Mutual funds with fixed-income holdings: a closer look at recent trends in the market
This thesis aims to shed light on research developments in mutual funds with fixed-income holdings, focusing on the 2007-2008 financial crisis and post-crisis periods. This research comprises three studies. Firstly, four key research genealogies are identified via a systematic review of the literature, namely: 1) Performance Persistency and Active Management; 2) Green/Socially Responsible Funds; 3) Funds’ Flow and Flow-Performance; and 4) Money Market Funds and Financial Crisis. The second and third studies expand on the two less-explored genealogies of “Money Market Funds and Financial Crisis” and “Green/Socially Responsible Funds”, respectively.
The second study examines the Money Market Funds (MMFs hereafter) research stream, investigating the impacts of the new Security and Exchange Commission (SEC) regulations implemented in 2016. The new regulations had heterogeneous effects on different subcategories of the MMF industry; for example, they affected prime institutional MMFs to a high degree, while government MMFs were minimally affected. These differences in information flow rate in different subcategories provide a unique setting and a natural experiment to test the rational expectation models, which suggest that information shows up in the form of market volatility (Kyle, 1985; Ross, 1989). Using a difference in differences approach, this study finds that the subcategories of MMFs hit by larger information flow as a result of the new regulations experience a larger change in market volatility during the regulation change period. Volatility linkages between prime and government sectors also demonstrate a large increase around both the announcement and implementation dates.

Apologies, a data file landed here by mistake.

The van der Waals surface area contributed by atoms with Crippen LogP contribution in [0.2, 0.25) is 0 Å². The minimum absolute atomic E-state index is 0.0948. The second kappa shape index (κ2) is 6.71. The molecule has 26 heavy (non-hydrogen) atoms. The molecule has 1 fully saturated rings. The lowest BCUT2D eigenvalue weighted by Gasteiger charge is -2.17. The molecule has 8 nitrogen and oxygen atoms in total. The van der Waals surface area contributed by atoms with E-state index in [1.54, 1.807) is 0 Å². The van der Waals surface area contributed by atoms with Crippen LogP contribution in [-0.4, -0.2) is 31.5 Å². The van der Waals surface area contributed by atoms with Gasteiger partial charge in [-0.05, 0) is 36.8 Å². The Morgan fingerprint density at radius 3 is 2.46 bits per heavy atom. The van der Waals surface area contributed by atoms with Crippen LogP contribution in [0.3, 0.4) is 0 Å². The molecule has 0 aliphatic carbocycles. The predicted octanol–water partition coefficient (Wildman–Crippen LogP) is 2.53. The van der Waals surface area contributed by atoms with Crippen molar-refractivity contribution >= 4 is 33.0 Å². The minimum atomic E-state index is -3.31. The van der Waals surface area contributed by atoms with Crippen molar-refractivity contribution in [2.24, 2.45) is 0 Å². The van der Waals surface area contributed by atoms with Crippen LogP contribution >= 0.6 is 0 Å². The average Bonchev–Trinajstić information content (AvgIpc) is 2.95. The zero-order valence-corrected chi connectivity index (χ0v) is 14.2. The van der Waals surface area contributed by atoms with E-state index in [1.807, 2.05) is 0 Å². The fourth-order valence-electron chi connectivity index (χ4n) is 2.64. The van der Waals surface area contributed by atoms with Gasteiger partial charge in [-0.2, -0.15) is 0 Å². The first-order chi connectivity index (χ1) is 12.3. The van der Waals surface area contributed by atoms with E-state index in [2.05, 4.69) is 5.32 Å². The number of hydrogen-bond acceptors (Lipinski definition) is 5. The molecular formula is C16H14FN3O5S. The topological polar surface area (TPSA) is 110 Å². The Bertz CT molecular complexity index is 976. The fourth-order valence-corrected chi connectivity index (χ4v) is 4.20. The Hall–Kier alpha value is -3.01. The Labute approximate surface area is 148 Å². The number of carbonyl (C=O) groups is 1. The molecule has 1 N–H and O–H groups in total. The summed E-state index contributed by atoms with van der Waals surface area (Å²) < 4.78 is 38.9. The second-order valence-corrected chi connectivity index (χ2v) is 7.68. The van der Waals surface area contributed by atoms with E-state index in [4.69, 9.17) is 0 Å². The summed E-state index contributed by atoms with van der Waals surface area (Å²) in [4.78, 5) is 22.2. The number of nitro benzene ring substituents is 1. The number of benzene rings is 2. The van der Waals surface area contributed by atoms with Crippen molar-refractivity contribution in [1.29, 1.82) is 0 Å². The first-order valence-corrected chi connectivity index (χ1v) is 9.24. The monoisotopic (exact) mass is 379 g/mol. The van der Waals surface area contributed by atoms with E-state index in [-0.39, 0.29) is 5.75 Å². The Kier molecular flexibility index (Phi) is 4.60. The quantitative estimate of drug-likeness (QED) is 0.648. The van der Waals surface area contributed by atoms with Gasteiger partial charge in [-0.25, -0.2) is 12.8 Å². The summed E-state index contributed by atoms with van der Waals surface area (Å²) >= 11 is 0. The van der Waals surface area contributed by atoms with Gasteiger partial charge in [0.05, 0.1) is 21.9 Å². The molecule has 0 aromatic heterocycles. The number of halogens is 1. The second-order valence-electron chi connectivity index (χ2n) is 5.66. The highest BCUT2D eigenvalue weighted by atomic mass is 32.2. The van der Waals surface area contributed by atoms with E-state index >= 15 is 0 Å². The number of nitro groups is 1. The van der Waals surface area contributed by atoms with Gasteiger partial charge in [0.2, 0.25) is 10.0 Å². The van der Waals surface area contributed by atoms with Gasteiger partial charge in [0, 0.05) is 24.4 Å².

The third study focuses on fixed-income funds, which are active in Socially Responsible Investment (SRI funds hereafter) from the perspective of investors’ flow during different time iii periods and market conditions. The findings reveal negative and significant flows for the decade Jan 2001-Dec 2009, but positive and significant flows for the second decade (Jan 2010 to Sep 2019). In addition, by defining a window around the recent financial crisis, this study examines flows into fixed-income funds (in general) in addition to SRI fixed-income funds. Consistent with the literature (Chalmers et al., 2013), the results indicate the “flight-to-safety” phenomenon during the financial crisis, since flows into overall fixed-income funds are positive and statistically significant during the crisis years. However, contrary to the “flight-to- quality” phenomenon found by Parida and Wang (2018) for equity funds with top CSR securities, the present study finds no evidence of significant positive flows into SRI fixed income funds during the crisis period. Instead, flows into SRI fixed-income funds become positive and statistically significant during the post-crisis periods when the market conditions return to normal. This could signal that investor are more prone to include additional, nonfinancial, dimensions in their selection of fixed-income funds and search for quality within relatively safer products (fixed-income funds) when the overall market is experiencing a more stable condition.